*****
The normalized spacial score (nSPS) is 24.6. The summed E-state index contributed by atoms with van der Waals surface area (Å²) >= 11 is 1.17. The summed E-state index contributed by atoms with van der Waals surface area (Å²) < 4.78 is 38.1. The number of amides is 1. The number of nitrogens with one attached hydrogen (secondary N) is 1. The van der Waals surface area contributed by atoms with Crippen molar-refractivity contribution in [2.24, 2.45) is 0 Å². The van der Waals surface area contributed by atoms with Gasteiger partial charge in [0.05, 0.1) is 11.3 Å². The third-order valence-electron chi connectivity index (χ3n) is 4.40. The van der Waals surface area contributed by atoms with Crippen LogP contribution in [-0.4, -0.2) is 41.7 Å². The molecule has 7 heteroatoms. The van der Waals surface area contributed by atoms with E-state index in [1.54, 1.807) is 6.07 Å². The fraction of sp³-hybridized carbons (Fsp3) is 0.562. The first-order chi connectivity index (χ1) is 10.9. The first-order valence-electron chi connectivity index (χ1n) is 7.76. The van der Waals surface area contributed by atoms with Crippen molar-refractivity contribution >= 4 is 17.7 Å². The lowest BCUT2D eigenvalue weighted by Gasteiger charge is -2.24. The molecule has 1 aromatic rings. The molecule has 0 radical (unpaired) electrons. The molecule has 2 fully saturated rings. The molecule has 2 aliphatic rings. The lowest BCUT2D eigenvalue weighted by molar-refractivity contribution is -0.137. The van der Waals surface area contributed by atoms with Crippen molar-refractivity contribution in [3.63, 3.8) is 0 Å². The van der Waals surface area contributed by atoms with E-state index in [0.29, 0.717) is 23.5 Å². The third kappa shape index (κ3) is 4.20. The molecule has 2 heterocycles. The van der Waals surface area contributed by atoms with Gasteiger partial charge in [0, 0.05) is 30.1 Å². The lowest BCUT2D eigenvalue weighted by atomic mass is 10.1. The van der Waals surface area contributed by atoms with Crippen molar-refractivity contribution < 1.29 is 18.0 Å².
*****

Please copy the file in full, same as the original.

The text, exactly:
The normalized spacial score (nSPS) is 24.6. The summed E-state index contributed by atoms with van der Waals surface area (Å²) >= 11 is 1.17. The summed E-state index contributed by atoms with van der Waals surface area (Å²) < 4.78 is 38.1. The number of amides is 1. The number of nitrogens with one attached hydrogen (secondary N) is 1. The van der Waals surface area contributed by atoms with Crippen molar-refractivity contribution in [2.24, 2.45) is 0 Å². The van der Waals surface area contributed by atoms with Gasteiger partial charge in [0.05, 0.1) is 11.3 Å². The third-order valence-electron chi connectivity index (χ3n) is 4.40. The van der Waals surface area contributed by atoms with Crippen LogP contribution in [-0.4, -0.2) is 41.7 Å². The molecule has 7 heteroatoms. The van der Waals surface area contributed by atoms with E-state index in [1.54, 1.807) is 6.07 Å². The fraction of sp³-hybridized carbons (Fsp3) is 0.562. The first-order chi connectivity index (χ1) is 10.9. The first-order valence-electron chi connectivity index (χ1n) is 7.76. The van der Waals surface area contributed by atoms with Crippen molar-refractivity contribution >= 4 is 17.7 Å². The lowest BCUT2D eigenvalue weighted by Gasteiger charge is -2.24. The molecule has 1 aromatic rings. The molecule has 0 radical (unpaired) electrons. The molecule has 2 fully saturated rings. The molecule has 2 aliphatic rings. The lowest BCUT2D eigenvalue weighted by molar-refractivity contribution is -0.137. The van der Waals surface area contributed by atoms with Crippen molar-refractivity contribution in [3.63, 3.8) is 0 Å². The van der Waals surface area contributed by atoms with E-state index in [0.29, 0.717) is 23.5 Å². The third kappa shape index (κ3) is 4.20. The molecule has 2 heterocycles. The van der Waals surface area contributed by atoms with Gasteiger partial charge in [0, 0.05) is 30.1 Å². The lowest BCUT2D eigenvalue weighted by atomic mass is 10.1. The van der Waals surface area contributed by atoms with Crippen molar-refractivity contribution < 1.29 is 18.0 Å².